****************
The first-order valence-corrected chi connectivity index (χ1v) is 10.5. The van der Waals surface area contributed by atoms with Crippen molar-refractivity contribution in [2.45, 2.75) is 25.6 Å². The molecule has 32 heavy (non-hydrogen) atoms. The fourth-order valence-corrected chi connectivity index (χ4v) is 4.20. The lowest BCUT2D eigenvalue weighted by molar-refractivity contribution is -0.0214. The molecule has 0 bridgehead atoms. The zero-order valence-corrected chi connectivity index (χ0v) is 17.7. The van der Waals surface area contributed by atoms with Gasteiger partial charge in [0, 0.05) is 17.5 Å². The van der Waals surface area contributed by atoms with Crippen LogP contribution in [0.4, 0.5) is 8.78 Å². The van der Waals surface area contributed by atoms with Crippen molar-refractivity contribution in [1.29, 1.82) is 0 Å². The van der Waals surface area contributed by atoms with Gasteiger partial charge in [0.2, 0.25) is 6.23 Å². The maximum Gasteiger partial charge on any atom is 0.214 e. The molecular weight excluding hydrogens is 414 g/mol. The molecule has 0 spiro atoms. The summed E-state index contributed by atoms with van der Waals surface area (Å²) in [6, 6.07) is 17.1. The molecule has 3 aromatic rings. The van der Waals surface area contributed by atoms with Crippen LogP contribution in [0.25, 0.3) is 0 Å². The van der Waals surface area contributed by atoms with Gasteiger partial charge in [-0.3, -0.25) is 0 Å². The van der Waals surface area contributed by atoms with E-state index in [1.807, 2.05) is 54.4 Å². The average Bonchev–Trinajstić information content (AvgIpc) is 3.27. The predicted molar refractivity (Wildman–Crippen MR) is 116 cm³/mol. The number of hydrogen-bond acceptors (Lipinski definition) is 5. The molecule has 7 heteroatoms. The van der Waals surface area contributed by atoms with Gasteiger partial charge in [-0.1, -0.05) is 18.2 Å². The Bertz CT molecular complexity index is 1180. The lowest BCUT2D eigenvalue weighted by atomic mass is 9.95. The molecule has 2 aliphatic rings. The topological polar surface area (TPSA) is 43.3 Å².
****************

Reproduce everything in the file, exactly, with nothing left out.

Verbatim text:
The first-order valence-corrected chi connectivity index (χ1v) is 10.5. The van der Waals surface area contributed by atoms with Crippen molar-refractivity contribution in [2.45, 2.75) is 25.6 Å². The molecule has 32 heavy (non-hydrogen) atoms. The fourth-order valence-corrected chi connectivity index (χ4v) is 4.20. The lowest BCUT2D eigenvalue weighted by molar-refractivity contribution is -0.0214. The molecule has 0 bridgehead atoms. The zero-order valence-corrected chi connectivity index (χ0v) is 17.7. The van der Waals surface area contributed by atoms with Gasteiger partial charge in [0, 0.05) is 17.5 Å². The van der Waals surface area contributed by atoms with Crippen LogP contribution in [0.4, 0.5) is 8.78 Å². The van der Waals surface area contributed by atoms with Crippen molar-refractivity contribution in [1.29, 1.82) is 0 Å². The van der Waals surface area contributed by atoms with Gasteiger partial charge in [0.2, 0.25) is 6.23 Å². The maximum Gasteiger partial charge on any atom is 0.214 e. The molecular weight excluding hydrogens is 414 g/mol. The molecule has 0 spiro atoms. The summed E-state index contributed by atoms with van der Waals surface area (Å²) in [6, 6.07) is 17.1. The molecule has 3 aromatic rings. The van der Waals surface area contributed by atoms with Crippen LogP contribution in [0.25, 0.3) is 0 Å². The van der Waals surface area contributed by atoms with Gasteiger partial charge in [-0.3, -0.25) is 0 Å². The van der Waals surface area contributed by atoms with E-state index in [1.807, 2.05) is 54.4 Å². The average Bonchev–Trinajstić information content (AvgIpc) is 3.27. The predicted molar refractivity (Wildman–Crippen MR) is 116 cm³/mol. The number of hydrogen-bond acceptors (Lipinski definition) is 5. The molecule has 7 heteroatoms. The van der Waals surface area contributed by atoms with Gasteiger partial charge in [-0.1, -0.05) is 18.2 Å². The Bertz CT molecular complexity index is 1180. The lowest BCUT2D eigenvalue weighted by atomic mass is 9.95. The molecule has 2 aliphatic rings. The topological polar surface area (TPSA) is 43.3 Å².